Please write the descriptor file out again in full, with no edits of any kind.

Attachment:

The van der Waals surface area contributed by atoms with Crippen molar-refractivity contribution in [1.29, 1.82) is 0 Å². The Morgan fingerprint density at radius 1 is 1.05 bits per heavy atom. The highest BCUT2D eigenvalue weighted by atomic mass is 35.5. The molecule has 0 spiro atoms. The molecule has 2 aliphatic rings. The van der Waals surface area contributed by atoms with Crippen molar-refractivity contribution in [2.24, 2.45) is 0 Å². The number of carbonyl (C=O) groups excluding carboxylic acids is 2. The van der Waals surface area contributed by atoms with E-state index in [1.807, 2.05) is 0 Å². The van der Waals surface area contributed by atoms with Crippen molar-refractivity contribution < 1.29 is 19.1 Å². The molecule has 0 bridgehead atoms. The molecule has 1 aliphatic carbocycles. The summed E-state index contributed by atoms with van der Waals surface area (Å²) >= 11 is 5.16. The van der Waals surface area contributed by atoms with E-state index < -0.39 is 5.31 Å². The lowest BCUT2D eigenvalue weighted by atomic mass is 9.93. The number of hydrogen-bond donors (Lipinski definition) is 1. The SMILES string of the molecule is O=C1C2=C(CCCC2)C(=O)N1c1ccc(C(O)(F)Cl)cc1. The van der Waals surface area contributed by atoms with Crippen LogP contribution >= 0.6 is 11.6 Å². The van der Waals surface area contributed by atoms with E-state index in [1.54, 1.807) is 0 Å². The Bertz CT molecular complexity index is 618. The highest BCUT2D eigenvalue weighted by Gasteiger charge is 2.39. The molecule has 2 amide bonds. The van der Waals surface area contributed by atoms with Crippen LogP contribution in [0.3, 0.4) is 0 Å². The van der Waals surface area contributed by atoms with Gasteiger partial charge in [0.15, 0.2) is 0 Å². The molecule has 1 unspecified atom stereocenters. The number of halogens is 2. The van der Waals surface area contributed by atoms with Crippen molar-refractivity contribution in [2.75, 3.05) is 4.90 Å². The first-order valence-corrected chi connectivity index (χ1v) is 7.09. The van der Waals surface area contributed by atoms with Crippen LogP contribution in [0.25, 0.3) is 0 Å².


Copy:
The van der Waals surface area contributed by atoms with Crippen molar-refractivity contribution in [1.29, 1.82) is 0 Å². The Morgan fingerprint density at radius 1 is 1.05 bits per heavy atom. The highest BCUT2D eigenvalue weighted by atomic mass is 35.5. The molecule has 0 spiro atoms. The molecule has 2 aliphatic rings. The van der Waals surface area contributed by atoms with Crippen molar-refractivity contribution in [2.24, 2.45) is 0 Å². The number of carbonyl (C=O) groups excluding carboxylic acids is 2. The van der Waals surface area contributed by atoms with E-state index in [1.807, 2.05) is 0 Å². The van der Waals surface area contributed by atoms with Crippen molar-refractivity contribution < 1.29 is 19.1 Å². The molecule has 0 bridgehead atoms. The molecule has 1 aliphatic carbocycles. The summed E-state index contributed by atoms with van der Waals surface area (Å²) >= 11 is 5.16. The van der Waals surface area contributed by atoms with E-state index < -0.39 is 5.31 Å². The lowest BCUT2D eigenvalue weighted by atomic mass is 9.93. The number of hydrogen-bond donors (Lipinski definition) is 1. The SMILES string of the molecule is O=C1C2=C(CCCC2)C(=O)N1c1ccc(C(O)(F)Cl)cc1. The van der Waals surface area contributed by atoms with Crippen LogP contribution >= 0.6 is 11.6 Å². The van der Waals surface area contributed by atoms with E-state index in [1.54, 1.807) is 0 Å². The Bertz CT molecular complexity index is 618. The highest BCUT2D eigenvalue weighted by Gasteiger charge is 2.39. The molecule has 2 amide bonds. The van der Waals surface area contributed by atoms with Crippen LogP contribution in [0.3, 0.4) is 0 Å². The van der Waals surface area contributed by atoms with Gasteiger partial charge in [0.15, 0.2) is 0 Å². The molecule has 1 unspecified atom stereocenters. The number of halogens is 2. The van der Waals surface area contributed by atoms with Crippen molar-refractivity contribution in [2.75, 3.05) is 4.90 Å². The first-order valence-corrected chi connectivity index (χ1v) is 7.09. The van der Waals surface area contributed by atoms with Crippen LogP contribution in [0.25, 0.3) is 0 Å².